New support group will reach out to stroke victims

Eamonn Wynne

Eamonn Wynne

Stroke is a chronic condition, an illness that affects survivors, carers and all family members. Between 160 and 200 new victims are treated every year at South Tipp General Hospital. Fifty of these cases are TIAs (Transient Ischaemic Attacks), or mini strokes, which are warning signs. Now a support group that will help all stroke victims in this area is being launched.

The Clonmel Stroke Support Group is the brainchild of Gemma Dunn and Sandra Hickey, two staff nurses at the hospital. When she transferred to the hospital’s Coronary Care Unit (CCU) Gemma, a critical care nurse, noticed the high incidence of stroke victims coming in for treatment, a trend that inspired her to study for a post-grad in Rehabilitation and Habilitation, with the focus on stroke, as well as setting up the support group.

The group, which is voluntary, aims to offer support to and education to those affected. Gemma and Sandra, who’s also a counsellor, have worked with the Irish Heart Foundation during this set-up phase and they’re collaborating with other similar support organisations around the country.

The support group will be formally launched at 6pm on Friday, September 2nd in Our Lady’s Hospital in Cashel. Initially it will occupy a temporary room at Our Lady’s until accommodation is provided at the new community centre that’s currently under construction at St. Oliver’s in Clonmel. This centre will be completed towards the end of the year and a room is being kindly made available by Parish Priest Fr. Michael Hegarty.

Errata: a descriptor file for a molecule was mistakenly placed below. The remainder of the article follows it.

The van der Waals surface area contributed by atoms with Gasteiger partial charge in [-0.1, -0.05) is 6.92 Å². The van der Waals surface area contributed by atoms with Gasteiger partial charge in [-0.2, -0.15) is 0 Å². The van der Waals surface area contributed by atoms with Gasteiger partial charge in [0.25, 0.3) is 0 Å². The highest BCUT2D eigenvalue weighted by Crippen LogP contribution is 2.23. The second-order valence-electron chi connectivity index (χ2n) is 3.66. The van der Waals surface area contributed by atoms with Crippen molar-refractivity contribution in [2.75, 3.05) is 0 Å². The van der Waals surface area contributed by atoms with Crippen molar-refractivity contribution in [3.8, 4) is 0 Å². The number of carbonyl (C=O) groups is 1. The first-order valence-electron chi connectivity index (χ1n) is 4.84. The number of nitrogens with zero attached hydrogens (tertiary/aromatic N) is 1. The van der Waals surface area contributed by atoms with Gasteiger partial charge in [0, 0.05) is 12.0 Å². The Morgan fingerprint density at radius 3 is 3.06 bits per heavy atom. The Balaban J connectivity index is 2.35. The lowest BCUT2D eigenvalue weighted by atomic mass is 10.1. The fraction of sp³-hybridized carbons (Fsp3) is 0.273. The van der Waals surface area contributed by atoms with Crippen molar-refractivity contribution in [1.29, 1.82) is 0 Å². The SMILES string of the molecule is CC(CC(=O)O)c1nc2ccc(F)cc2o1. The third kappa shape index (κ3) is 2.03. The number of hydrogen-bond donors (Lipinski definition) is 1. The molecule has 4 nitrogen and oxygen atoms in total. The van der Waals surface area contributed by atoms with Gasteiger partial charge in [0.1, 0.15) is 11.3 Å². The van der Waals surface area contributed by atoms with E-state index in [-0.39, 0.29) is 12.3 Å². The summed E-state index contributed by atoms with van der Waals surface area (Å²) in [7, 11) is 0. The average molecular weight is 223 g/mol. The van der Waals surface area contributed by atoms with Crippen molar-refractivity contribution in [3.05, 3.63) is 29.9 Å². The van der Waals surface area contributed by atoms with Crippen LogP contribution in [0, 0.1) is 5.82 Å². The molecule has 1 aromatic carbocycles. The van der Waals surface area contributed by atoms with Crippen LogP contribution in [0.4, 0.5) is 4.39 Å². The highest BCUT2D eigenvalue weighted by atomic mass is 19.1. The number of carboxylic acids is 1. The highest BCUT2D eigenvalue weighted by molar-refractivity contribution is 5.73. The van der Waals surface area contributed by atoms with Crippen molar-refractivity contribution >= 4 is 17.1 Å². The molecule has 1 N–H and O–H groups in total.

For stroke victims rehabilitation is a lifelong process. Working with professionals such as speech and language therapists, dieticians, physiotherapists and psychotherapists can help this journey.

The support group aims to help those stroke victims who feel lonely or isolated. It hopes to help them gain a sense of empowerment and control; improve their coping skills and adjustment, as well as providing an opportunity to talk openly and honestly about the illness.

The group will also work towards reducing distress, depression and anxiety; it will give patients a clear understanding of what to expect of their situation; provide practical advice or information about treatment options, and learn about new medical research.

People living in this area can count themselves fortunate that South Tipp General Hospital has a first-class acute stroke unit. Headed by Dr. Christina Donlan and with Rose O’Dwyer as ward manager, the unit provides speech and language therapy and intensive physiotherapy for patients. It also has an occupational therapist and a dietician, and Multi Disciplinary meetings are held regularly to make a plan of care for patients. The unit works in partnership with the assessment unit and rehabilitation centre in Cashel.

For anyone who has the misfortune to suffer a stroke, time is of the essence in their treatment. The importance of getting victims to a hospital as quickly as possible cannot be overstated. Stroke symptoms include changes to a person’s face, as well as their ability to speak and to raise their arms.

Anyone who wishes to find out more about the Clonmel Stroke Support Group may contact Gemma Dunn at e-mail,

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